Compared with the existing read-depth and read-pair approaches for SV identification, our method can pinpoint the exact breakpoints of SV events, reveal the actual sequence content of insertions, and cover the whole size spectrum for deletions. Moreover, with the advent of the third-generation sequencing technologies that produce longer reads, we expect our method to be even more useful.
PMCID: PMC3161018  PMID: 21787423
insertion; deletion; structure variation; split read; high-throughput sequencing
3.  Comparison and calibration of transcriptome data from RNA-Seq and tiling arrays 
BMC Genomics  2010;11:383.
Tiling arrays have been the tool of choice for probing an organism's transcriptome without prior assumptions about the transcribed regions, but RNA-Seq is becoming a viable alternative as the costs of sequencing continue to decrease. Understanding the relative merits of these technologies will help researchers select the appropriate technology for their needs.
Here, we compare these two platforms using a matched sample of poly(A)-enriched RNA isolated from the second larval stage of C. elegans. We find that the raw signals from these two technologies are reasonably well correlated but that RNA-Seq outperforms tiling arrays in several respects, notably in exon boundary detection and dynamic range of expression. By exploring the accuracy of sequencing as a function of depth of coverage, we found that about 4 million reads are required to match the sensitivity of two tiling array replicates. The effects of cross-hybridization were analyzed using a "nearest neighbor" classifier applied to array probes; we describe a method for determining potential "black list" regions whose signals are unreliable. Finally, we propose a strategy for using RNA-Seq data as a gold standard set to calibrate tiling array data. All tiling array and RNA-Seq data sets have been submitted to the modENCODE Data Coordinating Center.
Tiling arrays effectively detect transcript expression levels at a low cost for many species while RNA-Seq provides greater accuracy in several regards. Researchers will need to carefully select the technology appropriate to the biological investigations they are undertaking. It will also be important to reconsider a comparison such as ours as sequencing technologies continue to evolve.
PMCID: PMC3091629  PMID: 20565764
4.  The relationship between the evolution of microRNA targets and the length of their UTRs 
BMC Genomics  2009;10:431.
MicroRNAs (miRNAs) are endogenous small RNA molecules that modulate the gene expression at the post-transcription levels in many eukaryotic cells. Their widespread and important role in animals is gauged by estimates that ~25% of all genes are miRNA targets.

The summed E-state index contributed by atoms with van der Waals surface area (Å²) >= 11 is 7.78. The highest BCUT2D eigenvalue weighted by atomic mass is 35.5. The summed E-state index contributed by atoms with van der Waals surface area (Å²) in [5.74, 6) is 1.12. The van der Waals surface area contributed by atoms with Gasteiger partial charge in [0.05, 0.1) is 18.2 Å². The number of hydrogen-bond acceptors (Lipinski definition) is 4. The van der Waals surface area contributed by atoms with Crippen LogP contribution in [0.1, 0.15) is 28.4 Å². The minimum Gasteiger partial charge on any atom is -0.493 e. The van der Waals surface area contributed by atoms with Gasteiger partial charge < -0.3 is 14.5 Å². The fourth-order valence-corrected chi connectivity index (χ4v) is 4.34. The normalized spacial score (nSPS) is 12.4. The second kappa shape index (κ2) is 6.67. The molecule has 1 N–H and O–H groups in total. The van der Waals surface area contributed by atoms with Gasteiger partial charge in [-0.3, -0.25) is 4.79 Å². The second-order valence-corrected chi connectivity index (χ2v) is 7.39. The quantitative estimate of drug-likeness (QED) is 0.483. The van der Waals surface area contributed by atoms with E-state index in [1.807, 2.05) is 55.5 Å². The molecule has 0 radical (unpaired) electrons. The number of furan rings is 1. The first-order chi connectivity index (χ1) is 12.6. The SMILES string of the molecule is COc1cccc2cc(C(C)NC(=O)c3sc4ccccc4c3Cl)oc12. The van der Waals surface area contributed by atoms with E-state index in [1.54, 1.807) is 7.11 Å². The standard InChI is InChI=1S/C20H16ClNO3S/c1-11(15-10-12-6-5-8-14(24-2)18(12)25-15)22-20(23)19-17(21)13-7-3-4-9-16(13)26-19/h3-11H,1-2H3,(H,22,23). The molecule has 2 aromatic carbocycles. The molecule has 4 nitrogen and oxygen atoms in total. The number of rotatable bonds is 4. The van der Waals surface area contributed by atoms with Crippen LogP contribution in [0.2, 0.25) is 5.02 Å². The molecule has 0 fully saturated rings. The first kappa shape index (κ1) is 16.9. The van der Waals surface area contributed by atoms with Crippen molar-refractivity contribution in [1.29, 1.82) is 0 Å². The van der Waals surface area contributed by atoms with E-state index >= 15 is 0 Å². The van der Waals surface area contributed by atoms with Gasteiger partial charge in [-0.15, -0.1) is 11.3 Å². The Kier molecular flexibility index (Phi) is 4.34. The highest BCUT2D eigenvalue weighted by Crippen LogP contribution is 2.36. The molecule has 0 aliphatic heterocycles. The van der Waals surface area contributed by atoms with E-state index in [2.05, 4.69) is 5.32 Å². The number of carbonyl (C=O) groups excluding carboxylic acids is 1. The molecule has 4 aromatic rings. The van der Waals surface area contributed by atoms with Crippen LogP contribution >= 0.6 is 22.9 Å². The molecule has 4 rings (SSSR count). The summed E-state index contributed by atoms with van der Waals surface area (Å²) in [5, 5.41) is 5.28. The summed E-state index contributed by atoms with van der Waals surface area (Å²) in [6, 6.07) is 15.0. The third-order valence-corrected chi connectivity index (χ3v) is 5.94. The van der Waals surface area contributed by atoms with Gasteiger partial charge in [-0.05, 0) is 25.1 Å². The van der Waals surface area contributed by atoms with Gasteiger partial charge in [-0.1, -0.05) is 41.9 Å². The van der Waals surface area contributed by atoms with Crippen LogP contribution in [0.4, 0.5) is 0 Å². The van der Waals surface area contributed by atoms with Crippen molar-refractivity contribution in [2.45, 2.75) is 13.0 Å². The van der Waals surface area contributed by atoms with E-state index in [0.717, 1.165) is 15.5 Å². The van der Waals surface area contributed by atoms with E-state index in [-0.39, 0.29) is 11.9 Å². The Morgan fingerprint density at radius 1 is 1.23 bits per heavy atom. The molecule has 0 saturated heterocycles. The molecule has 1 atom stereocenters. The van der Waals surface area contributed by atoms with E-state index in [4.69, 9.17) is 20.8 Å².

We perform a systematic investigation of the relationship between miRNA regulation and their targets' evolution in two mammals: human and mouse. We find genes with longer 3' UTRs are regulated by more distinct types of miRNAs. These genes correspondingly tend to have slower evolutionary rates at the protein level. Housekeeping genes are another class of genes that evolve slowly. However, they have a distinctly different type of regulation, with shorter 3'UTRs to avoid miRNA targeting.
Our analysis suggests a two-way evolutionary mechanism for miRNA targets on the basis of their cellular roles and the length of their 3' UTRs. Functionally critical genes that are spatially or temporally expressed are stringently regulated by miRNAs. While housekeeping genes, however conserved, are selected to have shorter 3'UTRs to avoid miRNA regulation.
PMCID: PMC2758905  PMID: 19751524
5.  Systematic identification of transcription factors associated with patient survival in cancers 
BMC Genomics  2009;10:225.
Aberrant activation or expression of transcription factors has been implicated in the tumorigenesis of various types of cancer. In spite of the prevalent application of microarray experiments for profiling gene expression in cancer samples, they provide limited information regarding the activities of transcription factors. However, the association between transcription factors and cancers is largely dependent on the transcription regulatory activities rather than mRNA expression levels.